The XA-160 is fully balanced, and accepts both single-ended and XLR inputs. A small switch on the rear panel places the amp in standby mode, and the round button in the middle of the faceplate illuminates the blue meter and brings the amp to full power. My experience was that, after initial burn-in, the XA-160 needed at least 45 minutes to settle in and sound its best. I also very much appreciated the speaker binding posts, which are easily tightened by hand. Other than the hernia I suffered installing the amps myself, the XA-160s were a breeze to set up. Finally, the fact that the three-year parts and labor warranty is transferable is a big plus, if you want or need to re-sell.

My review system was as follows: Speakers were Kharma Exquisite 1D-E.d; preamplification was handled by the EMM Labs Switchman II, Conrad-Johnson ART-2, or Reimyo CAT-777, along with the Aesthetix Io Signature phono preamp. My digital source was Reimyo’s CDP-777 CD player, my analog source the SME 30 turntable with SME IV tonearm and Dynavector XV-1s cartridge. The first interconnects I used were the Harmonix SUS GP-101 XLRs, between the Reimyo CDP-777 and EMM Labs Switchman and from the Switchman to the Pass XA-160s. Between the Aesthetix Io and the Switchman was a Nordost Valhalla with RCAs. I later used Silversmith Silver and Palladium, Nordost Valhalla, and Kharma Enigma interconnects. Speaker cables at all times were the Kharma Enigma (specially designed for my speakers, which are also wired with Enigma internally). All power cords were Harmonix X-DC Studio Masters.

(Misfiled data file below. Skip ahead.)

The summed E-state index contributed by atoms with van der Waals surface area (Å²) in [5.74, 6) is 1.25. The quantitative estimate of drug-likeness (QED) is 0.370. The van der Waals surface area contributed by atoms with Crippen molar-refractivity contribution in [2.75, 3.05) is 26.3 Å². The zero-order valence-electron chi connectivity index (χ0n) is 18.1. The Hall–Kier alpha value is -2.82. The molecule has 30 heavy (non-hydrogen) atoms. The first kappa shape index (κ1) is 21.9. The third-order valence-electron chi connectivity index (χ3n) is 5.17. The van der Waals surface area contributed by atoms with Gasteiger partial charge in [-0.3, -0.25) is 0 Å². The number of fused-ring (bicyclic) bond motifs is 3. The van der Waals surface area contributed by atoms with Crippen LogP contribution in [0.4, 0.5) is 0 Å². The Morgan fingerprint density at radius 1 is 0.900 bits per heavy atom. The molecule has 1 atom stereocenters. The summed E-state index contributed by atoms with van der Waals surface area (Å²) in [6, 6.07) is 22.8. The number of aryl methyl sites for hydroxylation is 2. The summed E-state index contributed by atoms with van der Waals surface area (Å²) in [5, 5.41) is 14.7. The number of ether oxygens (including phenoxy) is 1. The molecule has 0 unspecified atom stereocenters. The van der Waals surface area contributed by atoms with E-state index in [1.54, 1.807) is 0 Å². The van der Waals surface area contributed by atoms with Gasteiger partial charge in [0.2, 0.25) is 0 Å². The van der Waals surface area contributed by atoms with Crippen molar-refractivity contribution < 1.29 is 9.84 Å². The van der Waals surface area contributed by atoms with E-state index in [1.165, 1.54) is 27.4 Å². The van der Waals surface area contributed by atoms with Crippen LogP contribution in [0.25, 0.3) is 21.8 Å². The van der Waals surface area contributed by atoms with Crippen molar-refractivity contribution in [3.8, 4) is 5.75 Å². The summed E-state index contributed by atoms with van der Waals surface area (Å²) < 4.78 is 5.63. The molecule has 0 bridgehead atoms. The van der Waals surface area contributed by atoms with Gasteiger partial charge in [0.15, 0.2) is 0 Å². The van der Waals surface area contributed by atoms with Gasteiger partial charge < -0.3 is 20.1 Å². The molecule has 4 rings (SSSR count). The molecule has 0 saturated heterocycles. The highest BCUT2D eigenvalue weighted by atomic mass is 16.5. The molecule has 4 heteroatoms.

A study in contrasts

The XA-160s followed a pair of Tenor Audio HP-300 hybrid monoblocks in my system. The Tenor amps retailed for $34,000 per pair, the XA-160 for $18,000 per pair. Although Tenor Audio is no longer in business, its chief designer/engineer and senior technical assistant are now at CDF Audio in Canada, which continues to service Tenor components and offer upgrades and assistance to former Tenor customers.

The Tenor amps, while sounding fabulous, are slightly on the "white" or lean side of neutral, with bass that’s almost too tightly controlled. Unless mated with the proper cables, the Tenors can also sound a little glassy or lean in the upper frequencies. I nonetheless installed the Pass XA-160s using the same cables as with the Tenors, so as to change only one variable at a time.